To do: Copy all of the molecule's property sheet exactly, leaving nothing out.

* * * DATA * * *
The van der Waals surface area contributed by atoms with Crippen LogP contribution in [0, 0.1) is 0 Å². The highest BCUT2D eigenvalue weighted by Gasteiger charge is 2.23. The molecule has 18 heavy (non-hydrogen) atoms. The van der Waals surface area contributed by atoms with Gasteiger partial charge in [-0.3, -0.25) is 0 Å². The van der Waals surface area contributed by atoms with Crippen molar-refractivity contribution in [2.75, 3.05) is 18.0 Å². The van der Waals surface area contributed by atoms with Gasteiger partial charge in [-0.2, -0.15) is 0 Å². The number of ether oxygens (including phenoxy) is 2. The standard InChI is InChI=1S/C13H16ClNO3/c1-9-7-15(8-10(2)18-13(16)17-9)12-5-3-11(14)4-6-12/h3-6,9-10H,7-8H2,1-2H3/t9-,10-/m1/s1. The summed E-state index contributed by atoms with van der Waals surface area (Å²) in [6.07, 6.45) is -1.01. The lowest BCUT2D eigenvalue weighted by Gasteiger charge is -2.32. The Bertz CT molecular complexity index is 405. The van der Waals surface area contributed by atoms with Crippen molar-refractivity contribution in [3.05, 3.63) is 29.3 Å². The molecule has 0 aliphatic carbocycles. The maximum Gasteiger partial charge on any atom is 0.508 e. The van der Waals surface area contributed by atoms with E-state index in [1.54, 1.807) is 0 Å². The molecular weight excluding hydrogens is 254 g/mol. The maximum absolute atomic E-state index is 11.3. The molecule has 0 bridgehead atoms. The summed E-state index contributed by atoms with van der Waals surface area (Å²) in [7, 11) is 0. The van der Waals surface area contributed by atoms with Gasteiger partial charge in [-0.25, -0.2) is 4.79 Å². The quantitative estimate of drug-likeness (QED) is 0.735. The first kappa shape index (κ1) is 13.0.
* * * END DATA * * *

The van der Waals surface area contributed by atoms with Crippen LogP contribution in [0, 0.1) is 0 Å². The highest BCUT2D eigenvalue weighted by Gasteiger charge is 2.23. The molecule has 18 heavy (non-hydrogen) atoms. The van der Waals surface area contributed by atoms with Gasteiger partial charge in [-0.3, -0.25) is 0 Å². The van der Waals surface area contributed by atoms with Crippen molar-refractivity contribution in [2.75, 3.05) is 18.0 Å². The van der Waals surface area contributed by atoms with Gasteiger partial charge in [-0.2, -0.15) is 0 Å². The number of ether oxygens (including phenoxy) is 2. The standard InChI is InChI=1S/C13H16ClNO3/c1-9-7-15(8-10(2)18-13(16)17-9)12-5-3-11(14)4-6-12/h3-6,9-10H,7-8H2,1-2H3/t9-,10-/m1/s1. The summed E-state index contributed by atoms with van der Waals surface area (Å²) in [6.07, 6.45) is -1.01. The lowest BCUT2D eigenvalue weighted by Gasteiger charge is -2.32. The Bertz CT molecular complexity index is 405. The van der Waals surface area contributed by atoms with Crippen molar-refractivity contribution in [3.05, 3.63) is 29.3 Å². The molecule has 0 aliphatic carbocycles. The maximum Gasteiger partial charge on any atom is 0.508 e. The van der Waals surface area contributed by atoms with E-state index in [1.54, 1.807) is 0 Å². The molecular weight excluding hydrogens is 254 g/mol. The maximum absolute atomic E-state index is 11.3. The molecule has 0 bridgehead atoms. The summed E-state index contributed by atoms with van der Waals surface area (Å²) in [7, 11) is 0. The van der Waals surface area contributed by atoms with Gasteiger partial charge in [-0.25, -0.2) is 4.79 Å². The quantitative estimate of drug-likeness (QED) is 0.735. The first kappa shape index (κ1) is 13.0.